2. Focus On The Front Entry Points

After mapping your outdoor, the front entry points are the first places you should consider. This is because proper lighting on the entrances creates a warm and welcoming environment for your home.

As a start, post lights can be placed on both sides of the gate. On your entry doors, you can place the lights overhead or sideways. If you have staircases, you can install post cap lights or step lights to make the way more visible.

3. Light Up Your Pathway

You can emphasize the pathway with path lights such as bollards, up lights, downlighting, outdoor lamp fixtures, and floodlights that are placed on the pathway’s edge. Wall lights can also be used if there’s a wall in the pathway

To create more appeal to your outdoor, get creative and design a pattern using the lights. You can also consider using any trees or plantations, if you have any, along the pathway to light up your way. To prevent glare, don’t use overly-illuminated bulbs.

4. Light Up The Decks Or Patio Spaces

For patio spaces, string lights are the most popular choice as they’re highly flexible–string lights can be easily moved to any location that seems fit to you. To create a more appealing look, you can mix and match any colors that you prefer.

Aside from string lights, lanterns and other portable lights may work just as well. An added advantage of lanterns and string lights is that they’re cheap and they come in many styles that can match with your surroundings.

5. Light Up Your Boundaries

Aside from providing security to your home, fences can also be helpful when doing landscape lighting as it can create an aesthetically pleasing outdoor. In fence lighting, the light you choose may depend on the type of fence you have.

For instance, basic string lights can be strategically placed along your fence to illuminate your outdoor while providing extra security. If you have wooden fences, rope lighting is an inexpensive alternative you can use.

You can also use sconce lighting and wall mount lighting. Lastly, for some breathtaking views, you can also try silhouette lighting.

6. Light Up Other Landscape Features

These are still many spots where lighting will do well. Good examples are fountains, ponds, waterfalls, and flower beds. If you’ve seen them at night, you know how magnificent they can make an outdoor space.

Lighting up these areas will require some creativity of your own. As a tip, when lighting fountains, you can place colorful lights at the base so that the water can take the color of the lights. In ponds and waterfalls, you can place lights where the flowing water hits the water’s horizontal surface.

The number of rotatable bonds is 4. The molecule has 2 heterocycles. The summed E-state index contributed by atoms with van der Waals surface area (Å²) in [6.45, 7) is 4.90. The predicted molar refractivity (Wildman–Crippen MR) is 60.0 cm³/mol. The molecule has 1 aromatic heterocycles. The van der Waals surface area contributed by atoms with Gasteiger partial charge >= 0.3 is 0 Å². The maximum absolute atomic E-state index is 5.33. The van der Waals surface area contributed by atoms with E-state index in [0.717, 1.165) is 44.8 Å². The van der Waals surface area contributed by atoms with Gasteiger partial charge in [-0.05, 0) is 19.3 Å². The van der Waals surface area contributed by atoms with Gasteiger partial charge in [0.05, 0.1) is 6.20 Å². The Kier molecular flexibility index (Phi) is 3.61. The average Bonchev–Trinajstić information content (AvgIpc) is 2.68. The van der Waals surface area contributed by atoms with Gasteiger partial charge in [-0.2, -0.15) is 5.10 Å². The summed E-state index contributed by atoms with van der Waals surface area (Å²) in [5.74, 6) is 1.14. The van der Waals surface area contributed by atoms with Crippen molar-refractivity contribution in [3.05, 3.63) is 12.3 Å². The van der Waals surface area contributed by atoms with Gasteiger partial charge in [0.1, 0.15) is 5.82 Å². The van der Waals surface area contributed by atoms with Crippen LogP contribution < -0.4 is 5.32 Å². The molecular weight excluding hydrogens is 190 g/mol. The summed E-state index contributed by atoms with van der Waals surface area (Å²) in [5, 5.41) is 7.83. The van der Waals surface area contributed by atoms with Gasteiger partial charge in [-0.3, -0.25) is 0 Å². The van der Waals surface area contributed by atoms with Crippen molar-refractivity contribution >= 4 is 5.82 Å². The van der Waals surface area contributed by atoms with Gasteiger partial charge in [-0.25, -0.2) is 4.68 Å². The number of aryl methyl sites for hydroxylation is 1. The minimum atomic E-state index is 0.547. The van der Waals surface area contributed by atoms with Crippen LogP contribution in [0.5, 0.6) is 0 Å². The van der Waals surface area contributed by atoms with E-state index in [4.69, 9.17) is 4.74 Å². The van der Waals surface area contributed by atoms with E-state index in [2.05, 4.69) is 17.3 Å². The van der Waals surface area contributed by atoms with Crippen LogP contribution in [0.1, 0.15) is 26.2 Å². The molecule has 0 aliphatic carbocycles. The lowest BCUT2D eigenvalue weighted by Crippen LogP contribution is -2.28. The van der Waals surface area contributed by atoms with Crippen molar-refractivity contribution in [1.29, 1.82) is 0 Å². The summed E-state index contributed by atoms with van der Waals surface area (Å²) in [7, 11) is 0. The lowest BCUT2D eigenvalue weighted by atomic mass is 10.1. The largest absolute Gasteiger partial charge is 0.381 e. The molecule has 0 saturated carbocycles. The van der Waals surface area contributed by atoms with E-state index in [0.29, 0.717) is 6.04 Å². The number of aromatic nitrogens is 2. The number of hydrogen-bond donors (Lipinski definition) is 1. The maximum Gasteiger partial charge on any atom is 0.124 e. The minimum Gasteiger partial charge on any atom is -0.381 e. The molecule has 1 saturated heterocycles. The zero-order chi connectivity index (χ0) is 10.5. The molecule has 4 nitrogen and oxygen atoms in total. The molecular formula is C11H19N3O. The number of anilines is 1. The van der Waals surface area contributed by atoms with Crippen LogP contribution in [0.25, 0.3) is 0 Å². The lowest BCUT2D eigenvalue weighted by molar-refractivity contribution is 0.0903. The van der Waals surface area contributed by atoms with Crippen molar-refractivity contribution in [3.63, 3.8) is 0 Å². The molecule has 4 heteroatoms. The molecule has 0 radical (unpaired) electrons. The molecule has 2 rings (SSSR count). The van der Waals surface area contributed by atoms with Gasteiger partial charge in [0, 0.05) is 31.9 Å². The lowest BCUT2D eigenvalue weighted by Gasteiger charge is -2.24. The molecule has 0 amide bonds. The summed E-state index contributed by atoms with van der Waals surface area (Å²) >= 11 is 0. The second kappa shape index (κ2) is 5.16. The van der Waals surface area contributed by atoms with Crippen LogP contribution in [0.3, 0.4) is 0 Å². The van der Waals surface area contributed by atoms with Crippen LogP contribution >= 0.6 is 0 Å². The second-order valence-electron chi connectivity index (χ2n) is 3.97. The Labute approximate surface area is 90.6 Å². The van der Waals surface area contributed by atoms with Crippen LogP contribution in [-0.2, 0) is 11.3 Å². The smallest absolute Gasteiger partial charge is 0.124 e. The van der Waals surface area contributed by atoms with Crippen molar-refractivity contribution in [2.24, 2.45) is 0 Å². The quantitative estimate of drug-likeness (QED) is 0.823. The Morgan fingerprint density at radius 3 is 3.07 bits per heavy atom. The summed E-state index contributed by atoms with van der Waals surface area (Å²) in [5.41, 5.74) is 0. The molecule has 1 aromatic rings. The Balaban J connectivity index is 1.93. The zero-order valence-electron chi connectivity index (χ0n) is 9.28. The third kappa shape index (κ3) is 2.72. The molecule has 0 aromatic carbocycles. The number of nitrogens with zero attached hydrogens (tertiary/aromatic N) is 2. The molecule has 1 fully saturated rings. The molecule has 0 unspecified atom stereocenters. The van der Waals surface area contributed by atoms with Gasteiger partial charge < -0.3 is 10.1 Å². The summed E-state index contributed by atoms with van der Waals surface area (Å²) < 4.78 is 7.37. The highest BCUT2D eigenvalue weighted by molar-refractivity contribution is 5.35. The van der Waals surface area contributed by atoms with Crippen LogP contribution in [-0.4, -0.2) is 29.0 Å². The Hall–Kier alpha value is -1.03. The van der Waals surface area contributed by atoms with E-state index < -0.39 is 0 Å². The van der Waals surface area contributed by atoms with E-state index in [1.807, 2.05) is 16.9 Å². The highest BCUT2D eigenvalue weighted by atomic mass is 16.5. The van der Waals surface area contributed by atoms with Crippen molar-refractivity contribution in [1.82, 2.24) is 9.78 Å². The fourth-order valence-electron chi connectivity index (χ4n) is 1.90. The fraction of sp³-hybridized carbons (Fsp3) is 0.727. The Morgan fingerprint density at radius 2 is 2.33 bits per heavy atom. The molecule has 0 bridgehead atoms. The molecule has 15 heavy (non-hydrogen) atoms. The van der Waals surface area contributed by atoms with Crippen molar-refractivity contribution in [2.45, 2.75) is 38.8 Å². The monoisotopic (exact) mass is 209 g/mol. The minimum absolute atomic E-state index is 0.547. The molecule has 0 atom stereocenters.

7. Lighten Up Dark Areas

Lighting up dark places is a simple but great way to make your outdoor feel more aesthetically pleasing at night. Downlights are great for highlighting the dark areas of your home. In addition, they also help boost your yard’s security.

One thing you need to keep in mind is the spacing of the lights. Ideally, you don’t want to put the lights too close to each other. As a rule of thumb, for larger bulbs, they should be around five meters, while small bulbs can be around 3 meters apart.

The Light Bulbs

Some types of bulbs for landscape lighting include:

  • LED lights: Available in many colors, LED lights are the most common bulbs, which can be a little expensive, but they’re long-lasting and consume less energy.
  • Incandescent lights: They’re brighter but consume a lot of energy and have lesser lifespans. They’re good for security lighting.
  • Halogen bulbs: Since they consume lesser energy and have longer lives, halogen bulbs are the better version of incandescent bulbs.
  • Fluorescent bulbs: They’re available in many colors, more long-lasting, and they’re energy-savers.

Stay Safe With Low Voltage Lighting

When having landscape lighting, it’s important to ensure safety by using low-voltage lighting, which is usually around 12 volts. If you wish to do a DIY installation, the must-haves include a transformer, cables, and landscape lights.

A DIY installation is easy, but it’s better to seek professional help to ensure the installation goes correctly, preventing future accidents.

Avoid Light pollution

To prevent wastage, you can have timers to control the lights. Position the bulbs well and use bulb shields to concentrate the light in a particular space

You can use low-wattage bulbs or opt for solar-powered ones, especially if you live in sunny areas.


These simple guidelines can transform your outdoor aesthetic from just a normal one to a spectacular outdoor. In your next landscaping renovation, you should definitely consider landscape lighting.